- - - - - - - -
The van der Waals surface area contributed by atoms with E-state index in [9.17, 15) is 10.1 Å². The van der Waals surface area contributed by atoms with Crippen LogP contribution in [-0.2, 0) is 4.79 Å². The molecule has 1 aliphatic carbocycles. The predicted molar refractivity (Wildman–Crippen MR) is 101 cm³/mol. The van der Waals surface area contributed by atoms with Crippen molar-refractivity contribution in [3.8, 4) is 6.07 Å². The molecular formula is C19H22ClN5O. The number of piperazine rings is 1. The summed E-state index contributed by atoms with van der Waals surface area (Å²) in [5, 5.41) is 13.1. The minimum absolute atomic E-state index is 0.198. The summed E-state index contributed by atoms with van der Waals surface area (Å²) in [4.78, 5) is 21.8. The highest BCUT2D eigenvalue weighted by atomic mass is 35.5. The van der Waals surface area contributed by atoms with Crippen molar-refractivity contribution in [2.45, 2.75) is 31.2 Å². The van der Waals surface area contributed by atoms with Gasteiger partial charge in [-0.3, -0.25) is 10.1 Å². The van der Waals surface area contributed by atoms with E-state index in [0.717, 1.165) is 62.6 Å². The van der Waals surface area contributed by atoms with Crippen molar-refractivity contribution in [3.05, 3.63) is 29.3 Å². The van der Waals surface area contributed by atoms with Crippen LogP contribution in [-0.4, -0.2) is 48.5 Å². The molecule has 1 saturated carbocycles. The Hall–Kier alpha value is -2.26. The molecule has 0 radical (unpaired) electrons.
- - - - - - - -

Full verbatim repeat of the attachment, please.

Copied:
The van der Waals surface area contributed by atoms with E-state index in [9.17, 15) is 10.1 Å². The van der Waals surface area contributed by atoms with Crippen LogP contribution in [-0.2, 0) is 4.79 Å². The molecule has 1 aliphatic carbocycles. The predicted molar refractivity (Wildman–Crippen MR) is 101 cm³/mol. The van der Waals surface area contributed by atoms with Crippen molar-refractivity contribution in [3.8, 4) is 6.07 Å². The molecular formula is C19H22ClN5O. The number of piperazine rings is 1. The summed E-state index contributed by atoms with van der Waals surface area (Å²) in [5, 5.41) is 13.1. The minimum absolute atomic E-state index is 0.198. The summed E-state index contributed by atoms with van der Waals surface area (Å²) in [4.78, 5) is 21.8. The highest BCUT2D eigenvalue weighted by atomic mass is 35.5. The van der Waals surface area contributed by atoms with Crippen molar-refractivity contribution in [2.45, 2.75) is 31.2 Å². The van der Waals surface area contributed by atoms with Gasteiger partial charge in [-0.3, -0.25) is 10.1 Å². The van der Waals surface area contributed by atoms with E-state index in [0.717, 1.165) is 62.6 Å². The van der Waals surface area contributed by atoms with Crippen molar-refractivity contribution in [3.05, 3.63) is 29.3 Å². The van der Waals surface area contributed by atoms with Crippen LogP contribution in [-0.4, -0.2) is 48.5 Å². The molecule has 1 saturated carbocycles. The Hall–Kier alpha value is -2.26. The molecule has 0 radical (unpaired) electrons.